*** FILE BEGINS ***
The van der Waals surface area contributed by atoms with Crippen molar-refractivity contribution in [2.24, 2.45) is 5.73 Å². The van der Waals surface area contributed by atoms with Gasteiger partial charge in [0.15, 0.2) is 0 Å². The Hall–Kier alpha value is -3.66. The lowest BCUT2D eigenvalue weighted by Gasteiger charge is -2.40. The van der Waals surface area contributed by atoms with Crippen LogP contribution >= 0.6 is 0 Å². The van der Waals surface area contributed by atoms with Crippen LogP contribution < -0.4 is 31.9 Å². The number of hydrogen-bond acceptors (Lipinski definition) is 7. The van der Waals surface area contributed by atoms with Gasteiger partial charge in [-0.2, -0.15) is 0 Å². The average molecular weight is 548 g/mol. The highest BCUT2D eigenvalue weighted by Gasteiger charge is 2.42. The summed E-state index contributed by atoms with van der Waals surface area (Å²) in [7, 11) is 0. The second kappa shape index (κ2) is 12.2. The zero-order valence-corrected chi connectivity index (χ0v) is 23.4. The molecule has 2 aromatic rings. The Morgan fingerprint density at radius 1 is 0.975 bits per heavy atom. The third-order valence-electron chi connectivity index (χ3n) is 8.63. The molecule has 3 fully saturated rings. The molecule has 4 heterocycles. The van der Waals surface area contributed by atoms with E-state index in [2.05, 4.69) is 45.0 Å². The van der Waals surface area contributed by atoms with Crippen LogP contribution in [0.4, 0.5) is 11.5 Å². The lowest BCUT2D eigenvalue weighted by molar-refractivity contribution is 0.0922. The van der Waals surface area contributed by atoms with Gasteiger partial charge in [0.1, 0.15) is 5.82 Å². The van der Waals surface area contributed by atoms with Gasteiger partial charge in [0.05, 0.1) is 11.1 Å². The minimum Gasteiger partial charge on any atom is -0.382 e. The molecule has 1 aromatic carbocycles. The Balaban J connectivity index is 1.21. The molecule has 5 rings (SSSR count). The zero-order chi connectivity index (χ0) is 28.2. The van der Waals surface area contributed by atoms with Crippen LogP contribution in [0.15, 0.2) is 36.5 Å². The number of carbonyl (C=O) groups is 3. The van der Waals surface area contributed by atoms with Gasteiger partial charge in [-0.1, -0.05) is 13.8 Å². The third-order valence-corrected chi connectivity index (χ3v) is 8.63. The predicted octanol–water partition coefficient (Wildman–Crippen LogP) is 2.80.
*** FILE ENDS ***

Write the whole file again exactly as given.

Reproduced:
The van der Waals surface area contributed by atoms with Crippen molar-refractivity contribution in [2.24, 2.45) is 5.73 Å². The van der Waals surface area contributed by atoms with Gasteiger partial charge in [0.15, 0.2) is 0 Å². The Hall–Kier alpha value is -3.66. The lowest BCUT2D eigenvalue weighted by Gasteiger charge is -2.40. The van der Waals surface area contributed by atoms with Crippen LogP contribution >= 0.6 is 0 Å². The van der Waals surface area contributed by atoms with Crippen LogP contribution < -0.4 is 31.9 Å². The number of hydrogen-bond acceptors (Lipinski definition) is 7. The van der Waals surface area contributed by atoms with Gasteiger partial charge in [-0.2, -0.15) is 0 Å². The average molecular weight is 548 g/mol. The highest BCUT2D eigenvalue weighted by Gasteiger charge is 2.42. The summed E-state index contributed by atoms with van der Waals surface area (Å²) in [7, 11) is 0. The second kappa shape index (κ2) is 12.2. The zero-order valence-corrected chi connectivity index (χ0v) is 23.4. The molecule has 2 aromatic rings. The Morgan fingerprint density at radius 1 is 0.975 bits per heavy atom. The third-order valence-electron chi connectivity index (χ3n) is 8.63. The molecule has 3 fully saturated rings. The molecule has 4 heterocycles. The van der Waals surface area contributed by atoms with E-state index in [2.05, 4.69) is 45.0 Å². The van der Waals surface area contributed by atoms with Crippen LogP contribution in [0.4, 0.5) is 11.5 Å². The lowest BCUT2D eigenvalue weighted by molar-refractivity contribution is 0.0922. The van der Waals surface area contributed by atoms with Gasteiger partial charge in [0.1, 0.15) is 5.82 Å². The van der Waals surface area contributed by atoms with Gasteiger partial charge in [0.05, 0.1) is 11.1 Å². The minimum Gasteiger partial charge on any atom is -0.382 e. The molecule has 1 aromatic carbocycles. The Balaban J connectivity index is 1.21. The molecule has 5 rings (SSSR count). The zero-order chi connectivity index (χ0) is 28.2. The van der Waals surface area contributed by atoms with Crippen LogP contribution in [0.15, 0.2) is 36.5 Å². The number of carbonyl (C=O) groups is 3. The van der Waals surface area contributed by atoms with Gasteiger partial charge in [-0.1, -0.05) is 13.8 Å². The third-order valence-corrected chi connectivity index (χ3v) is 8.63. The predicted octanol–water partition coefficient (Wildman–Crippen LogP) is 2.80.